Turning the ordinary into the extraordinary is never easy. Designer Diego Cisi has gotten pretty close with his stylish redesign of the toilet brush.
“It is often one of the last objects within a home to be bought,” according to designer Diego Cisi. It is a supplemental item. Its function is to serve the hygienic and aesthetic needs of a more fundamental household device. And yet its inescapable presence – right there, out in the open – makes it ripe for rethinking and repurposing.
The lowly toilet brush has been a patented product since the 1920s, and most versions are concerned primarily with the engineering of its bristles and how best to keep them dry. Cisi, co-director of architecture and design firm Archiplan Studio in Mantua, Italy, considered the object from a different perspective: not the cleaner’s but the sitter’s. From that vantage point, an alternate purpose revealed itself: “In addition to fulfilling its primary function, the brush becomes an instrument of support to get up from the pot.”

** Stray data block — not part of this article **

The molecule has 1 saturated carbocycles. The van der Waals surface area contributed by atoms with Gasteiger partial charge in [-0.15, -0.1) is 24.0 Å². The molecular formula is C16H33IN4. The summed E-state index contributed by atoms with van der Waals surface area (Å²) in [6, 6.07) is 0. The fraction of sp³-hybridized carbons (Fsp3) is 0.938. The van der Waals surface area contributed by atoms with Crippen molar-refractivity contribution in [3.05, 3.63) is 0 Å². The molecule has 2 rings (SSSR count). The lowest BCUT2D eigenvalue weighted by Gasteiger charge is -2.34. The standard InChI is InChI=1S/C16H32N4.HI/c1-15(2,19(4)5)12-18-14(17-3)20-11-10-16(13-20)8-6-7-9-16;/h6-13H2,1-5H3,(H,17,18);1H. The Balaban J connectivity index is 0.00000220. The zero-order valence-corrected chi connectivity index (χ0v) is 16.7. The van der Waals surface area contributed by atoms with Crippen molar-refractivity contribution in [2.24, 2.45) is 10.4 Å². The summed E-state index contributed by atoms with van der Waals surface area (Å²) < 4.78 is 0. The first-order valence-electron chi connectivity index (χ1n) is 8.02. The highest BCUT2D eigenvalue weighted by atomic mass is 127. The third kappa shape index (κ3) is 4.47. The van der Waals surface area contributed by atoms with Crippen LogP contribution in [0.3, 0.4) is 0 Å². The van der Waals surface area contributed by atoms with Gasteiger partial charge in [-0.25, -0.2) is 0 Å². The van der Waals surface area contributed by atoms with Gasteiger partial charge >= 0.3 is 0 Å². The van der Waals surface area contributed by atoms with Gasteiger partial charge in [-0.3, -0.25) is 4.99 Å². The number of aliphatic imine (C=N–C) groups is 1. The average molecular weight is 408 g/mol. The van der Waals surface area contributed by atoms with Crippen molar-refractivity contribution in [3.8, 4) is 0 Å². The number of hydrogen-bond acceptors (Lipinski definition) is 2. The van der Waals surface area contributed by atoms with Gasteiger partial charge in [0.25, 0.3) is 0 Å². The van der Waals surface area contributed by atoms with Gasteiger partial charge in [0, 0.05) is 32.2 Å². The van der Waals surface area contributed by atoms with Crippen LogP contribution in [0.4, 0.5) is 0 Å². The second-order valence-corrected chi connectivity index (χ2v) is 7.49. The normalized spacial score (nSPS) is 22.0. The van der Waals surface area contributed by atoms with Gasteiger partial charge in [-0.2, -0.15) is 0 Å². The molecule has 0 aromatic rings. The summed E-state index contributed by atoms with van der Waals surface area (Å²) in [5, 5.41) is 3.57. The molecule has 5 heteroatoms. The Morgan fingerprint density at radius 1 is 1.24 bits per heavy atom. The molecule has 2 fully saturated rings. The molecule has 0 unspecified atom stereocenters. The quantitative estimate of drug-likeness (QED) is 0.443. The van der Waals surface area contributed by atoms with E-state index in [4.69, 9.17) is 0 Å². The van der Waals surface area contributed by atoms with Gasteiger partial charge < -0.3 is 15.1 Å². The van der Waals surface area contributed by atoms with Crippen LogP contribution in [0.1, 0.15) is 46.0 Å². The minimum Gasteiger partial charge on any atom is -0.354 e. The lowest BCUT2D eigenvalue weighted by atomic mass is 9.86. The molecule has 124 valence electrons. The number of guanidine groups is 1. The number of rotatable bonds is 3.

Rather than render brush and holder in lightweight plastic, Cisi designed a brass-coated handle that can support 100 kilograms. The base is made from concrete to guarantee stability. “My intention,” he says, “was to give this object an intrinsic beauty. At the same time, I wanted to make it safer for people with physical difficulties.”
Topped by a streamlined hook in the shape of a question mark, Street resembles a carefully calibrated industrial counterweight. The unlikely name comes from the material. “Concrete belongs to the urban landscape and to roads,” says Cisi, “but it also gives the base a certain tactile sensuality.” The finished product turns something that is too often an afterthought into an anchor – stylistically and literally – for the bathroom.